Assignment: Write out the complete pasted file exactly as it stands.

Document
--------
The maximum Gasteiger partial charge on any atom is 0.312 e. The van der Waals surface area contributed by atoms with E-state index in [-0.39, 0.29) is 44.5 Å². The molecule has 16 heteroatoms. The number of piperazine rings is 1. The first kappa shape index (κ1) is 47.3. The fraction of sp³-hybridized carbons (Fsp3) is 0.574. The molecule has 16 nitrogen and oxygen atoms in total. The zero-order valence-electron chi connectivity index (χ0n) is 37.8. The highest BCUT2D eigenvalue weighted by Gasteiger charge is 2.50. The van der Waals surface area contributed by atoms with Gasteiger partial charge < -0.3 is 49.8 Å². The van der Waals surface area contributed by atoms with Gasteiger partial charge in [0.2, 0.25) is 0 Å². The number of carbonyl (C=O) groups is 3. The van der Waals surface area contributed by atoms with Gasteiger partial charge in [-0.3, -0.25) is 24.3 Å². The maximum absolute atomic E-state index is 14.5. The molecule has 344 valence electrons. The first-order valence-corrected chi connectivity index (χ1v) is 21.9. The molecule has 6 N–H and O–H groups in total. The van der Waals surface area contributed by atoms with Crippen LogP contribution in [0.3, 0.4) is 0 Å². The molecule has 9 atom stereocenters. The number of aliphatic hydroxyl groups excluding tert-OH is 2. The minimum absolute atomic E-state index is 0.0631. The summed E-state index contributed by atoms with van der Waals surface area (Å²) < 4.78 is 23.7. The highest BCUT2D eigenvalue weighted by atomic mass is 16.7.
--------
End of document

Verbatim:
The maximum Gasteiger partial charge on any atom is 0.312 e. The van der Waals surface area contributed by atoms with E-state index in [-0.39, 0.29) is 44.5 Å². The molecule has 16 heteroatoms. The number of piperazine rings is 1. The first kappa shape index (κ1) is 47.3. The fraction of sp³-hybridized carbons (Fsp3) is 0.574. The molecule has 16 nitrogen and oxygen atoms in total. The zero-order valence-electron chi connectivity index (χ0n) is 37.8. The highest BCUT2D eigenvalue weighted by Gasteiger charge is 2.50. The van der Waals surface area contributed by atoms with Gasteiger partial charge < -0.3 is 49.8 Å². The van der Waals surface area contributed by atoms with Gasteiger partial charge in [0.2, 0.25) is 0 Å². The number of carbonyl (C=O) groups is 3. The van der Waals surface area contributed by atoms with Gasteiger partial charge in [-0.3, -0.25) is 24.3 Å². The maximum absolute atomic E-state index is 14.5. The molecule has 344 valence electrons. The first-order valence-corrected chi connectivity index (χ1v) is 21.9. The molecule has 6 N–H and O–H groups in total. The van der Waals surface area contributed by atoms with Crippen LogP contribution in [0.3, 0.4) is 0 Å². The molecule has 9 atom stereocenters. The number of aliphatic hydroxyl groups excluding tert-OH is 2. The minimum absolute atomic E-state index is 0.0631. The summed E-state index contributed by atoms with van der Waals surface area (Å²) < 4.78 is 23.7. The highest BCUT2D eigenvalue weighted by atomic mass is 16.7.